Desis are rising up the technology ladder

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  1. Srinivas_K

    Srinivas_K Senior Member Senior Member

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    Desis are rising up the technology ladder

    The number of Indians in the top management of leading global technology companies and contributing to some great technology advances may surprise many. Consider these: four out of Google's 13-member management team are Indians - Nikesh Arora, Sundar Pichai, Sridhar Ramaswamy and Vic Gundotra - all reporting directly to CEO Larry Page. Pichai's the man behind Chrome and Android; Gundotra, the person behind Google+.

    Intel has Arvind Sodhani among the top seven in its executive leadership. But over the decades it also has had Indian brains behind some of its biggest technology products - Vinod Dham and Avtar Saini were key to the Pentium chip, Ajay Bhat invented the USB.

    Cisco's Padmasree Warrior lays down the company's technology roadmap as CTO. VMware, the company that pioneered the technology called virtualization that made cloud-computing possible, has four Indians in its 18-member executive leadership - Raghu Raghuram, Shekar Ayyar, Sanjay Poonen and Sanjay Mirchandani. EMC, the $22-billion data storage, analytics and cloud computing company, has three Indians among its 16 business executives; some are distinguished engineers and fellows, the highest ranks in the tech ladder.

    "There weren't so many Indians at the top even in 2007 when I joined EMC," says Sarv Saravanan, senior veep and MD of EMC India's R&D centre.

    A couple of things have happened. One, the large number of Indians who moved to the US for higher education in the past two decades have risen up the ranks, and in some cases very rapidly because they came with the excellent background of institutions like the IITs.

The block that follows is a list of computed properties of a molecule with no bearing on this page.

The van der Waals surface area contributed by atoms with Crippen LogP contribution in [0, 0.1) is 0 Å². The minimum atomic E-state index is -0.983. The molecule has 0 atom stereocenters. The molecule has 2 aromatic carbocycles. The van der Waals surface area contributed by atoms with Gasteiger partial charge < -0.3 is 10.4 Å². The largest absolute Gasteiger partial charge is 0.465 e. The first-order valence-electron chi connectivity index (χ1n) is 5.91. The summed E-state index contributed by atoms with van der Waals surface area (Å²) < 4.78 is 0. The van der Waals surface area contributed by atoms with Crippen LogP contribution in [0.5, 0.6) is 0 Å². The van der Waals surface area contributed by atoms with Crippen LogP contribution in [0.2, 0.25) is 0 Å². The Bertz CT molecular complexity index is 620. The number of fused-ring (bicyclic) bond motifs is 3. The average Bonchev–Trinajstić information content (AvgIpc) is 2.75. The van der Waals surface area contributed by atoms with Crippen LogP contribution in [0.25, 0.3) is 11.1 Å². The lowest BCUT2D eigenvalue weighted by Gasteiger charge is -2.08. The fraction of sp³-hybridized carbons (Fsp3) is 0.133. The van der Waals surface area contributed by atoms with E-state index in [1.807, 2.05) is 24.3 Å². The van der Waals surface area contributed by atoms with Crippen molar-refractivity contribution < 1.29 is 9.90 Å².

Two, almost every major technology company established an R&D centre in India in the past decade, attracted by the sea of engineering talent. Many of these have grown to become the second-largest R&D operations for those companies, accounting for at least 20% of their engineering strengths; many within these operations have become highly qualified, and there's now a near seamless movement of these technology executives between India and the US headquarters.

    "India has become a breeding ground for global talent. Just over the past two weeks we were discussing how to create more global leaders out of here," says Saravanan, indicating the India phenomenon in global technology companies was only going to get bigger. Saravanan now has the additional responsibility of China, and also interacts with sales teams across Asia-Pacific to create new opportunities.

    Cisco R&D demonstrates this best. Some of its senior-most talent, including Wim Elfrink, Faiyaz Shahpurwala and Anil Menon, moved to India to establish a powerful base here. When Elfrink came in 2007, there was one vice-president. Today, there are some 20-plus veep and senior veep positions.

    Niranjan Maka, MD of VMware India R&D, says Indians' comfort with software make them adapt very fast to changes in technology, which has kept them in good stead at a time when the world has moved rapidly to mobile devices and cloud computing. "We are also exposed to living in a hybrid culture and hence adapt very easily to an adopted environment. We can communicate extremely well, and in English - the lingua franca of modern business," he says.

    Desis are rising up the technology ladder - The Times of India
     
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